On the east side of the pond, just past Ota Ward Library, is the old wooden gateway to Myofukuji Temple, through which tall bamboo welcome visitors as they clink in the wind. Entering into this realm of peace, the glassy pond can be seen in the distance through the trees. Old stones mark significant places along the path, many with Nichiren’s Lotus Sutra chant — “Namu Myoho Renge Kyo” — etched into them. The tree where Nichiren famously hung his cloak (kesagake no matsu, “robe-hook pine”), said to be in its third generation, is enshrined behind a short stone wall close to the water.

Even though nature is still abundant around Senzokuike, it’s hard to imagine that the neighborhood was once rural, used mainly by farmers to grow rice and wash crops. No river visibly flows into the lake. Instead, several small streams create the bulk of the water. In order to find the primary, now mainly culverted, source of the pond, you’ll have to walk around 15 minutes towards Ookayama to Shimizukubo Benzaiten.

Just make sure you turn around in time to make it back to Senzokuike for sunset. That’s when this waterside area becomes an even more tranquil slice of solitude among the streams of cars and commuter rushes to and from the city. 

This secret, grotto-like shrine is surprising to stumble upon. Down the steps, a small bridge crosses over a pond to the modest shrine revering the spring, a trickling waterfall, behind it. If you visit in the late evening though, it seems that the gods have gone to bed because the waterfall appears to be switched off at night.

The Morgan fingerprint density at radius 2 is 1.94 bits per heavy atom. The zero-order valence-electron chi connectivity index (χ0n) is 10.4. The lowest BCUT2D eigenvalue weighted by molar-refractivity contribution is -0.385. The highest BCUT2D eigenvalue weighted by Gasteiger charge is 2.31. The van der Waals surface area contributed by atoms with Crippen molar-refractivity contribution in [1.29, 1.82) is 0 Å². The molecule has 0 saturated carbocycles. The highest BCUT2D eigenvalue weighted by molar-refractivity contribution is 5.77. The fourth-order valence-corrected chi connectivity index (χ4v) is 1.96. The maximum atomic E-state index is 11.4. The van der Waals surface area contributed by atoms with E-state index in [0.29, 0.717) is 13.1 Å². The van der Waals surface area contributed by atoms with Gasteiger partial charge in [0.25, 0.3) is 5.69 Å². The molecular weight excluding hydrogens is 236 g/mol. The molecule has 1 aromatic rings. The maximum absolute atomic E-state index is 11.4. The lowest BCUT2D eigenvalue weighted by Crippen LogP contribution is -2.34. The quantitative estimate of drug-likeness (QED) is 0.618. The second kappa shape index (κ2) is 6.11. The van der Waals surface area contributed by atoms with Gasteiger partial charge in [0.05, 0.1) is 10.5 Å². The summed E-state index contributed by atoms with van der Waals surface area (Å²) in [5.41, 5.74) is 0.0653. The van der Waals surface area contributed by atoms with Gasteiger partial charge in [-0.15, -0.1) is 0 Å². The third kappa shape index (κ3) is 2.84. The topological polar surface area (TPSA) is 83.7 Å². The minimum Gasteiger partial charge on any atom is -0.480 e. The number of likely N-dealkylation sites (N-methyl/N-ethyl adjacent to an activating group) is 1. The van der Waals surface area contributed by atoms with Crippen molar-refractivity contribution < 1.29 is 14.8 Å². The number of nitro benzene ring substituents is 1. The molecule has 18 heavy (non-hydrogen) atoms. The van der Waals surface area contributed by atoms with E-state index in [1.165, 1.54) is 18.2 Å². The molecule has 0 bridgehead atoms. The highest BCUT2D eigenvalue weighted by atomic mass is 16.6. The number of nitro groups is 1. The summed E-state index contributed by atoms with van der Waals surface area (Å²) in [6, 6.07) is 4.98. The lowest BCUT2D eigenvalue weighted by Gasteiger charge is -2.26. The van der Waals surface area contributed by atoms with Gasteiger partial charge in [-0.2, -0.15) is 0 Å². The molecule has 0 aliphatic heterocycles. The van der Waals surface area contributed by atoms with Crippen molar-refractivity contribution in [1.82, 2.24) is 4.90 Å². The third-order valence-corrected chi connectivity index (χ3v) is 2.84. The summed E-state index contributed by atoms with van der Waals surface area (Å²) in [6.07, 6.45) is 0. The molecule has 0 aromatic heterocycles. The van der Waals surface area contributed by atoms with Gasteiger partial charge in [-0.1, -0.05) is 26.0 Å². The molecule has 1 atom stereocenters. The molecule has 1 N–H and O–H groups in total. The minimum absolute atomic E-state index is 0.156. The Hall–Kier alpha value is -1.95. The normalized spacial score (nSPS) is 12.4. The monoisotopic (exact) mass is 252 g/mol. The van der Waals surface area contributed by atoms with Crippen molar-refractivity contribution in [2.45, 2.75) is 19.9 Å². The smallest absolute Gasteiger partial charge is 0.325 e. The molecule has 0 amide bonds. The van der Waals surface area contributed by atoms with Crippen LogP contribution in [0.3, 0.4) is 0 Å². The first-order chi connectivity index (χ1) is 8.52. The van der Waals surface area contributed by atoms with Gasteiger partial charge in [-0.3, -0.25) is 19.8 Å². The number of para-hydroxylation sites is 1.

Here you’ll also find proof that, even with all of its metro stations and multi-level buildings, it’s still easy to hit the streets and discover Tokyo on foot. One of the best ways to explore is to find a walking trail and, at Shimizukubo Benzaiten, Ota City has provided visitors with just that. Signposted from here, the “Sakura Promenade” leads from the edge of Ookayama to the pond, and then under the railway tracks at Senzokuike Station.

On the opposite side of the station, a small shotengai (shopping street) splinters off into a more suburban scene. The rows of shops on either side of the street are inhabited by fishmongers, drugstores and dry cleaners, as well as a handful of restaurants and other additions. Cafe 634 fills the slot of “contemporary cool” in the neighborhood with its must-try anko-butter (red bean paste) toast perfectly paired with fresh brewed coffee; so does Patisserie AKANE’s hunger-inducing selection of baked goods. There’s also Caffè Santino, which serves a classic yoshoku (Western-style Japanese cuisine) combo of coffee, spaghetti and cakes. The cafe sits up high, overlooking the corner of the main street. Its large windows afford diners pond views, as well as some prime people-watching potential.